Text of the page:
BRIDGE OF SPIES
(2015, Steven Spielberg)
****+ (out of 5)
> Just in time for the holiday season, comes another absorbing near-classic from the endlessly inventive mind of Steven Spielberg.
. The trailer looked dynamite, and after a somewhat slow start, the film is dynamite! I am stoked Spielberg is so interested in history, because the man has an uncanny ability to mine events from our collective past and turn them into stories for the present generation. Here, he looks at a little-examined event that happened at the height of the cold war, between what was then the U.S.S.R. and the U.S. A Russian spy is captured and publicly charged with espionage. Being a shrewd insurance negotiator, our stalwart family man (Tom Hanks, of course), is chosen to defend him in court, instantaneously making him one of the most reviled people in the country. The judge and prosecutors want his client hanged, but good ol’ Tom has the foresight to realize that should any of our guys be captured by the Ruskies, their prisoner might just be worth a whole lot more alive than dead.
. Tom Hanks is great. He’s (yawn!) always great. But frankly, I kept thinking there were many living actors who would have been just as good in the role. It is not among the best of his roles, (I like it when he stretches, as in his wonderful work in CLOUD ATLAS), but he is the usual solid, sturdy, principled, righteous Everyman, striving to do the right thing even when it seems the whole world is against him. His client, (Mark Rylance in the standout performance of the film), describes him as a man who always gets up after being knocked down: “standing man” he calls him.
. The Cold War really heats up when Tom’s fears are realized, and Lt. Francis Gary Powers is shot down over Russia on a reconnaissance mission. The aerial scene where our man Powers has to ditch his plane over enemy territory is intense and breathlessly exciting! When our intrepid hero Tom travels into what was then just forming into East Germany, the tension ratchets up exponentially, and the film gets absolutely riveting. We watch as the Berlin wall is just being built, and citizens are in a frenzy to flee westward past the guards who can hardly hold them back. Great stuff!
. Negotiating undercover for the U.S., Tom gets drawn in between bickering governments. He often appears to be in way over his head, not knowing for sure who is an ally and who is scheming against him. As always with a Spielberg film, the production design is rich and resonant, the soundtrack just about perfect, the well-attenuated script was co-written by Joel and Ethan Cohen, the many secondary characters are uniformly excellent. But as I said, Mark Rylance as the captured spy- is a revelation. His IMDB page describes him as: “widely regarded to be one of the greatest stage actors of his generation”. I believe it! The subtly, reality and nuance in his performance made it well deserving of an Oscar nom. (I see that Spielberg’s next project is a children’s fantasy from a Roald Dahl book, starring… Mark Rylance! Good for us.)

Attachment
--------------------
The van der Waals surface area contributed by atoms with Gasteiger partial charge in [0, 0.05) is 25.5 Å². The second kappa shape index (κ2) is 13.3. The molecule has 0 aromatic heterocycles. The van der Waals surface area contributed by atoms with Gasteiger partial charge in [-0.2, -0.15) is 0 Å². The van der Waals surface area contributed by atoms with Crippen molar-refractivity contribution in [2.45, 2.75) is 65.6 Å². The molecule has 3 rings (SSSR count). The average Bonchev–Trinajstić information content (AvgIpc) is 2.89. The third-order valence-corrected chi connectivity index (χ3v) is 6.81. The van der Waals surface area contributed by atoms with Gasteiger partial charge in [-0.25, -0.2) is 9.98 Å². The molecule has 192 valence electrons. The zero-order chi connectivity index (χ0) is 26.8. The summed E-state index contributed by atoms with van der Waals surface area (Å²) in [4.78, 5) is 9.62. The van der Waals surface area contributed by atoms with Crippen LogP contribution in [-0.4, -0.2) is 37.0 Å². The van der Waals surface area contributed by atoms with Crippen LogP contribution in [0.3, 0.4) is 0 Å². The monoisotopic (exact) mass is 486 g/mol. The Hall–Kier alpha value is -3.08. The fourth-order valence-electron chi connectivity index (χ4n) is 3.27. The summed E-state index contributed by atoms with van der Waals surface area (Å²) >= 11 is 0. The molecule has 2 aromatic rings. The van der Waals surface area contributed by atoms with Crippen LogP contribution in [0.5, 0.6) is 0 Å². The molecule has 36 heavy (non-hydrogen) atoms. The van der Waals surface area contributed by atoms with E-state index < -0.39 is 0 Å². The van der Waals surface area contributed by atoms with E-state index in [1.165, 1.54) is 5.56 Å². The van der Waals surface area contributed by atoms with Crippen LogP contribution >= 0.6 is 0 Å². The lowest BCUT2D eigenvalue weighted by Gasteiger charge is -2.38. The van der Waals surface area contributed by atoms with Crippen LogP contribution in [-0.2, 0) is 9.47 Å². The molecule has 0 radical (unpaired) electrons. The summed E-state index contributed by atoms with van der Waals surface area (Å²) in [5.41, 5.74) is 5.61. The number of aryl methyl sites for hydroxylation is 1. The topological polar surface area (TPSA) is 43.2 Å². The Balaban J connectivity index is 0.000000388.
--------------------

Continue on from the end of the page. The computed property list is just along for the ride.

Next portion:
. Actually, I didn’t realize how much I enjoyed this film until hours later, when I found I couldn’t get it out of my mind. It may not be SHINDLER’S LIST or SAVING PRIVATE RYAN or even LINCOLN, but it is a hell of an effort that pays off bigtime if you enjoy taut, flawless suspense from one of the greatest living directors- and for my money, one of the great film directors in cinema history.
> HOPE YOU WENT TO THE THEATERS to see this while it was still playing. You gotta see that plane crash scene on a big screen! And the climax on the titular “bridge of spies”? Thrilling!
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© Kevin Paul Keelan and lastcre8iveiconoclast, 2015. Unauthorized use and/or duplication of this material without express and written permission from this blog’s author is strictly prohibited. Excerpts and links may be used, provided that full and clear credit is given to Kevin Paul Keelan and lastcre8iveiconoclast with appropriate and specific direction to the original content.